Last week I attended a networking event. Another attendee introduced herself and began a conversation about leadership training, something near and dear to me. She’d read some of my posts on leadership and wanted to discuss leadership training at her business. This is who I want to talk to. It’s what I hoped to find at this event. However, not five minutes later, I could not recall her name or business. Does this happen to you? So, do you want to learn how to improve your listening skills from a poor listener like me?
I’m sorry, what’s your name?
So, I was saved when she asked for my card, and I took hers in exchange, but why didn’t I remember her name? It was because I wasn’t listening, I didn’t concentrate, and I was thinking about something else. Here’s the first minute of the five minutes to better listening skills.
- When introduced to someone say their name out loud, call them by name, introduce them to someone, or do both
- Next, jot down their name on a pad
- After that, repeat their name in your head five times
Speak when spoken to
I occasionally attend events and don’t speak unless spoken too, and then I keep it short and to the point. It’s practice at turning off my inner voice(s), so I can concentrate on what others are saying. If you’re thinking about what you’ll say next, how effectively can you be listening? So, here’s the next two minutes of the five minutes. Randomly pick one or two conversations and turn off your inner voice. Don’t think about what you will say – just listen.
I can listen and text at the same time, damn it!
I was conducting a leadership meeting on communication when two managers complained about their direct reports being distracted by their phones. During this one-hour session, I kept track of how many times these two checked their phones. One checked five times the other twice. We live in an insanely connected world.
“In reviewing combined research from Nielsen, Pew Research Center, comScore, SmartInsights, and other organizations measuring how much time the average person spends on their device per day, one conclusion becomes glaringly apparent: No matter how you cut it, the average person spends over four hours a day on their device.” — Inc.com Are You on Your Phone Too Much? The Average Person Spends This Many Hours On It Every Day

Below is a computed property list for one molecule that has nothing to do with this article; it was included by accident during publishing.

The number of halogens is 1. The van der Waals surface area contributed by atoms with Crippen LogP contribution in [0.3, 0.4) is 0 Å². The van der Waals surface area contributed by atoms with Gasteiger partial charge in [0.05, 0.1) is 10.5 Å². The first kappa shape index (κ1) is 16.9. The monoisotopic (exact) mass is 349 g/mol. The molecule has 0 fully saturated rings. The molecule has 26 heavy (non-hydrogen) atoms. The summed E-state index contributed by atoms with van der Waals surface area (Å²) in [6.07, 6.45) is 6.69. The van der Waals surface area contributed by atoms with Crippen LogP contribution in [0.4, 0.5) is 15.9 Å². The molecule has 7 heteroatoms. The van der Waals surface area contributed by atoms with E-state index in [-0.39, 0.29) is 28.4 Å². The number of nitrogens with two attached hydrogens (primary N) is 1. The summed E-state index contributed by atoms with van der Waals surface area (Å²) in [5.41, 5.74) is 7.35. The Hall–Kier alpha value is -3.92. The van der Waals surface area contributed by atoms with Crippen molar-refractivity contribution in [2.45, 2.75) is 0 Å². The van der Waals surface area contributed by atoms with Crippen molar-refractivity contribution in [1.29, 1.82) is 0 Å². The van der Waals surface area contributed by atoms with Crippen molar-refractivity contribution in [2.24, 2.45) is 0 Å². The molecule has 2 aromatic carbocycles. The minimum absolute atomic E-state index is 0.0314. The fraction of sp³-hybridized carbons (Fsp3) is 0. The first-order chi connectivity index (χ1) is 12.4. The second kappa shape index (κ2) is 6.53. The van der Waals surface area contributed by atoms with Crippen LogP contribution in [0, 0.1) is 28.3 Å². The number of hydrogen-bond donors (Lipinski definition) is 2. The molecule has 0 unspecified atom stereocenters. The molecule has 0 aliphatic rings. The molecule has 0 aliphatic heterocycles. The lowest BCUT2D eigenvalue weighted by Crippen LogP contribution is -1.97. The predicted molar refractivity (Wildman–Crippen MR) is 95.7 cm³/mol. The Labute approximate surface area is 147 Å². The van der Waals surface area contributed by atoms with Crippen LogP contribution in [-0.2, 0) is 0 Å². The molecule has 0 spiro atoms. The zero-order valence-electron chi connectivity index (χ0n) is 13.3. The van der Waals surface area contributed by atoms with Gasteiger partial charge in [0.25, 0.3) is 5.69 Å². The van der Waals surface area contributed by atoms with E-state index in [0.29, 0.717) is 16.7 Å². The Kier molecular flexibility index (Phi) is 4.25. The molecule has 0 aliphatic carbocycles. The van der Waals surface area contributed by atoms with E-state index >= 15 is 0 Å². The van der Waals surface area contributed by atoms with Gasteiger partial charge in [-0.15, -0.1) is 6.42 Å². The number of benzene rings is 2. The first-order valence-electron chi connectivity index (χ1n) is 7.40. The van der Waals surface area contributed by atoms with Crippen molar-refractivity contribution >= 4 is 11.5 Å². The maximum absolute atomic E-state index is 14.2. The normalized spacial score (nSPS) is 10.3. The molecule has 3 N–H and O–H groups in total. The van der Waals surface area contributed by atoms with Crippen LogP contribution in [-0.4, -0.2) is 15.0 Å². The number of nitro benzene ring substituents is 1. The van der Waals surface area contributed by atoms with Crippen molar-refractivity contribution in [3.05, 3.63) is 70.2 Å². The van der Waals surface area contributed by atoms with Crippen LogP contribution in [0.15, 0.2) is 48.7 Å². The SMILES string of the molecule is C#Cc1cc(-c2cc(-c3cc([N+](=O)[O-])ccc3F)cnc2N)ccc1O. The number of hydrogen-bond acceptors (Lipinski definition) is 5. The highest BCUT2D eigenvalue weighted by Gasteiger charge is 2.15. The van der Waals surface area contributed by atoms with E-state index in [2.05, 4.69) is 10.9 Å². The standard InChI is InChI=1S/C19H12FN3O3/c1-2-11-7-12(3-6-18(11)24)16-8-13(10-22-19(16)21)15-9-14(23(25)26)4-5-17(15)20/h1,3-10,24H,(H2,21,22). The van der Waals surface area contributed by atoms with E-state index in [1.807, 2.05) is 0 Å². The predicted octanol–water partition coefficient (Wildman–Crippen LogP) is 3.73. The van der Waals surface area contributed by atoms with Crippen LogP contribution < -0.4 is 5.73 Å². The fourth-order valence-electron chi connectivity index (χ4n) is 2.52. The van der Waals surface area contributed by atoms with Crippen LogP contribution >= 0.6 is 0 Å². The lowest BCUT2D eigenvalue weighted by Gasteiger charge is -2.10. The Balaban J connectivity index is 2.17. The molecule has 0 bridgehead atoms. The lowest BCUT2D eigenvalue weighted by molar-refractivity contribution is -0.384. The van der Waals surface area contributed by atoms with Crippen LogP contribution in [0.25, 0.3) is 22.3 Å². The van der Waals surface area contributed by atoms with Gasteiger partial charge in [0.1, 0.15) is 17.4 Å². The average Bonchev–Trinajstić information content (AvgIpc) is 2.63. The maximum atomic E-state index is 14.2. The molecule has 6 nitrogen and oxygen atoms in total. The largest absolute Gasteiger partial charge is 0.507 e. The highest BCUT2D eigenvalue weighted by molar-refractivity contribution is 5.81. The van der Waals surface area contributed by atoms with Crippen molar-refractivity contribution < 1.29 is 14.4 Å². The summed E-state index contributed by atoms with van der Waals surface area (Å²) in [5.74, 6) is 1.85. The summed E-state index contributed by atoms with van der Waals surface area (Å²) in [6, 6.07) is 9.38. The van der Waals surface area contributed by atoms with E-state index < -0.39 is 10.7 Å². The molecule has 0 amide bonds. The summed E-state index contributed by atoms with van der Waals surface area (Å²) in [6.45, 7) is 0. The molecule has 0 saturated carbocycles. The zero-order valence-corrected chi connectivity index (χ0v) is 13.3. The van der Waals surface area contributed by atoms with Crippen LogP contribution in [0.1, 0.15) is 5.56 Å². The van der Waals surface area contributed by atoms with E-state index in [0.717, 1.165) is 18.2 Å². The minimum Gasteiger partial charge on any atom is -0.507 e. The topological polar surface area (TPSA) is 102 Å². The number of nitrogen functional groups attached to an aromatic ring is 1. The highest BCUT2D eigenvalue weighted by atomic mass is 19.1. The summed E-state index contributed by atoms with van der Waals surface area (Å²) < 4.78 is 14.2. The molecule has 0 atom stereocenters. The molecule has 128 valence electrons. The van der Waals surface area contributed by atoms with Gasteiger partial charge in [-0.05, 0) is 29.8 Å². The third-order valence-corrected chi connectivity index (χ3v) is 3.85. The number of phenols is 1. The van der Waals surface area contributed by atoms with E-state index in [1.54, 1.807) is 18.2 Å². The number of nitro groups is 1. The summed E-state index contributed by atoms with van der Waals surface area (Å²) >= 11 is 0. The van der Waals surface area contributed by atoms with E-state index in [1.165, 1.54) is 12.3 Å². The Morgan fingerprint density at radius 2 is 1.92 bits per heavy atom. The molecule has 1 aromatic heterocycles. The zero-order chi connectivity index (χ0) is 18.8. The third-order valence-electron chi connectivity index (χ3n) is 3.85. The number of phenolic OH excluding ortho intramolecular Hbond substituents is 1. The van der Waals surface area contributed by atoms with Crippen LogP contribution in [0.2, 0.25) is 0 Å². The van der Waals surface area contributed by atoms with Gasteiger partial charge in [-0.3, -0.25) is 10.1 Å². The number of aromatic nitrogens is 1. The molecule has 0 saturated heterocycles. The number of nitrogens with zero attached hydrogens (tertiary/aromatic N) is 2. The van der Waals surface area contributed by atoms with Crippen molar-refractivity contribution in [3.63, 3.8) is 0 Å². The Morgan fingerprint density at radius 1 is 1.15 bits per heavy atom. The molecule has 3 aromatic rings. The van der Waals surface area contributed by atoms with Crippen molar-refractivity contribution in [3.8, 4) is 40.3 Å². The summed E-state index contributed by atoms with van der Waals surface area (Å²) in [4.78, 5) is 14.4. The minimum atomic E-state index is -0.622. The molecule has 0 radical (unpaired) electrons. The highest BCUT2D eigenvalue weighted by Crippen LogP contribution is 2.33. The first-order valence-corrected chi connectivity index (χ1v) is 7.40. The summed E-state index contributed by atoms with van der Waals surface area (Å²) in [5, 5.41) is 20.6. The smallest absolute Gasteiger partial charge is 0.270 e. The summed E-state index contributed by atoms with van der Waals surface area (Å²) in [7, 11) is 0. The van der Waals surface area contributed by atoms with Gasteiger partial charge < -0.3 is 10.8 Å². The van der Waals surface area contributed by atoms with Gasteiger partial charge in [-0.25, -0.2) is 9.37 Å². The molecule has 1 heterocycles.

And it’s not only the phone, but we’re also distracted by TV, email, social media, and more. Can you be an active listener when your attention is divided? No, no you cannot. And as much as you want to tell yourself that you can multitask, check your phone, answer a text, and listen to someone all at the same time, that’s not how the brain works. You are not completing tasks simultaneously, you are task switching, and when you serial switch you do each task less effectively.
Here are the last two minutes of the five. Take two minutes and have a conversation with someone with zero distractions. No phones, no screens, no interruptions.
There you have it. Yes, there is more you can do to improve your listening skills, a lot more. However, if you do these five minutes of listening exercises daily for 30 days, you will become a much better listener. So, are you listening?
How Can I help You?
I like to help people and organizations, but I have three criteria I consider before taking an assignment – I believe in what the organization stands for, I know I can help, and it looks like fun. If you have any questions, Contact Me.
Does your business have a management training plan? Many organizations, large and small, use my book, The New Manager’s Workbook a crash course in effective management, as the basis for their leadership development program. I’m also available on a limited basis to conduct training with your team.